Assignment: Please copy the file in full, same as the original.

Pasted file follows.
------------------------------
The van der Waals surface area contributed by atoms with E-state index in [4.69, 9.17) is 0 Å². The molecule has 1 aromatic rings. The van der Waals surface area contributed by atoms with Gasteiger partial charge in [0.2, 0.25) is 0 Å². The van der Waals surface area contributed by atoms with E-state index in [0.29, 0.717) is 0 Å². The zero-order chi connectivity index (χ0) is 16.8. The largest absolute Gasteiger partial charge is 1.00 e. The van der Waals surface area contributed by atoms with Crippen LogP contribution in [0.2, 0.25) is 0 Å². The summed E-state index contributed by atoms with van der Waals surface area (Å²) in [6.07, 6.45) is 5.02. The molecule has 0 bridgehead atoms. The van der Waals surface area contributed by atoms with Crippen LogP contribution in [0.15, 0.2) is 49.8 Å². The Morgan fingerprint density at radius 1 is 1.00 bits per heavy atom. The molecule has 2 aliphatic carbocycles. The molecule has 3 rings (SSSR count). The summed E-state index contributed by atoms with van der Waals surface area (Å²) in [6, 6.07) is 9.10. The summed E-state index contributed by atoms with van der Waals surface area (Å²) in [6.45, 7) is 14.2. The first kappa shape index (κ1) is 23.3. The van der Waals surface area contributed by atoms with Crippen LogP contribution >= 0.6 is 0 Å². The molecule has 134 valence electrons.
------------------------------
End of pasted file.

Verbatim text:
The van der Waals surface area contributed by atoms with E-state index in [4.69, 9.17) is 0 Å². The molecule has 1 aromatic rings. The van der Waals surface area contributed by atoms with Gasteiger partial charge in [0.2, 0.25) is 0 Å². The van der Waals surface area contributed by atoms with E-state index in [0.29, 0.717) is 0 Å². The zero-order chi connectivity index (χ0) is 16.8. The largest absolute Gasteiger partial charge is 1.00 e. The van der Waals surface area contributed by atoms with Crippen LogP contribution in [0.2, 0.25) is 0 Å². The summed E-state index contributed by atoms with van der Waals surface area (Å²) in [6.07, 6.45) is 5.02. The molecule has 0 bridgehead atoms. The van der Waals surface area contributed by atoms with Crippen LogP contribution in [0.15, 0.2) is 49.8 Å². The Morgan fingerprint density at radius 1 is 1.00 bits per heavy atom. The molecule has 2 aliphatic carbocycles. The molecule has 3 rings (SSSR count). The summed E-state index contributed by atoms with van der Waals surface area (Å²) in [6, 6.07) is 9.10. The summed E-state index contributed by atoms with van der Waals surface area (Å²) in [6.45, 7) is 14.2. The first kappa shape index (κ1) is 23.3. The van der Waals surface area contributed by atoms with Crippen LogP contribution >= 0.6 is 0 Å². The molecule has 134 valence electrons.